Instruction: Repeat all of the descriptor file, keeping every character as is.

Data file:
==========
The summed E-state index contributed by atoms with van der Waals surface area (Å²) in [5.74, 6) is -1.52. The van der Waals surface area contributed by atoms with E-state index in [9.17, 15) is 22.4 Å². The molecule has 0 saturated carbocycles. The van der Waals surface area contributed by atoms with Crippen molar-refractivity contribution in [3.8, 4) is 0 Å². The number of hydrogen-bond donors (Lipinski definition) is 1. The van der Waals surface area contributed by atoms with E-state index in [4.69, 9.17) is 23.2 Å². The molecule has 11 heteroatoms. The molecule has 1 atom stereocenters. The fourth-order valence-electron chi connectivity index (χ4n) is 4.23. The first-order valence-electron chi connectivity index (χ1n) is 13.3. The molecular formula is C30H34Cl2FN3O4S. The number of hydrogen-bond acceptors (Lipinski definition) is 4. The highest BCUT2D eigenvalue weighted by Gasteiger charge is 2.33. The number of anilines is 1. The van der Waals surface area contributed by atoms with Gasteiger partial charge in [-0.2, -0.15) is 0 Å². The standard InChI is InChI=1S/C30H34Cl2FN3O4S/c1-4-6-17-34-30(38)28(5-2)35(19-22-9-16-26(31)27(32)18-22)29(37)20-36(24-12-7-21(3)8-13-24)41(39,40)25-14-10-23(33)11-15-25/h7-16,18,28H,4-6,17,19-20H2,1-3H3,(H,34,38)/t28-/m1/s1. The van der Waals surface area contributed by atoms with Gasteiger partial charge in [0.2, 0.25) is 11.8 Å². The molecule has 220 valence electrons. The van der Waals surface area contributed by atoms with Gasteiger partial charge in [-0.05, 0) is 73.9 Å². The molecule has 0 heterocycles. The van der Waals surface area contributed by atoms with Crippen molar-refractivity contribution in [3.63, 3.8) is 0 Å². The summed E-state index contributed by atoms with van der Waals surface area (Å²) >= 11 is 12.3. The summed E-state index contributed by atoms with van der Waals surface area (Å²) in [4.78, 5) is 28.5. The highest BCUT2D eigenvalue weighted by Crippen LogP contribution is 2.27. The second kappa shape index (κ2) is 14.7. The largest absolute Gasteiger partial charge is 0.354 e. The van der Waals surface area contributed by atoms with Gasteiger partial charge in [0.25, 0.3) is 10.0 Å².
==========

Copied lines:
The summed E-state index contributed by atoms with van der Waals surface area (Å²) in [5.74, 6) is -1.52. The van der Waals surface area contributed by atoms with E-state index in [9.17, 15) is 22.4 Å². The molecule has 0 saturated carbocycles. The van der Waals surface area contributed by atoms with Crippen molar-refractivity contribution in [3.8, 4) is 0 Å². The number of hydrogen-bond donors (Lipinski definition) is 1. The van der Waals surface area contributed by atoms with E-state index in [4.69, 9.17) is 23.2 Å². The molecule has 11 heteroatoms. The molecule has 1 atom stereocenters. The fourth-order valence-electron chi connectivity index (χ4n) is 4.23. The first-order valence-electron chi connectivity index (χ1n) is 13.3. The molecular formula is C30H34Cl2FN3O4S. The number of hydrogen-bond acceptors (Lipinski definition) is 4. The highest BCUT2D eigenvalue weighted by Gasteiger charge is 2.33. The number of anilines is 1. The van der Waals surface area contributed by atoms with Gasteiger partial charge in [-0.2, -0.15) is 0 Å². The standard InChI is InChI=1S/C30H34Cl2FN3O4S/c1-4-6-17-34-30(38)28(5-2)35(19-22-9-16-26(31)27(32)18-22)29(37)20-36(24-12-7-21(3)8-13-24)41(39,40)25-14-10-23(33)11-15-25/h7-16,18,28H,4-6,17,19-20H2,1-3H3,(H,34,38)/t28-/m1/s1. The van der Waals surface area contributed by atoms with Gasteiger partial charge in [0.2, 0.25) is 11.8 Å². The molecule has 220 valence electrons. The van der Waals surface area contributed by atoms with Gasteiger partial charge in [-0.05, 0) is 73.9 Å². The molecule has 0 heterocycles. The van der Waals surface area contributed by atoms with Crippen molar-refractivity contribution in [3.63, 3.8) is 0 Å². The summed E-state index contributed by atoms with van der Waals surface area (Å²) >= 11 is 12.3. The summed E-state index contributed by atoms with van der Waals surface area (Å²) in [4.78, 5) is 28.5. The highest BCUT2D eigenvalue weighted by Crippen LogP contribution is 2.27. The second kappa shape index (κ2) is 14.7. The largest absolute Gasteiger partial charge is 0.354 e. The van der Waals surface area contributed by atoms with Gasteiger partial charge in [0.25, 0.3) is 10.0 Å².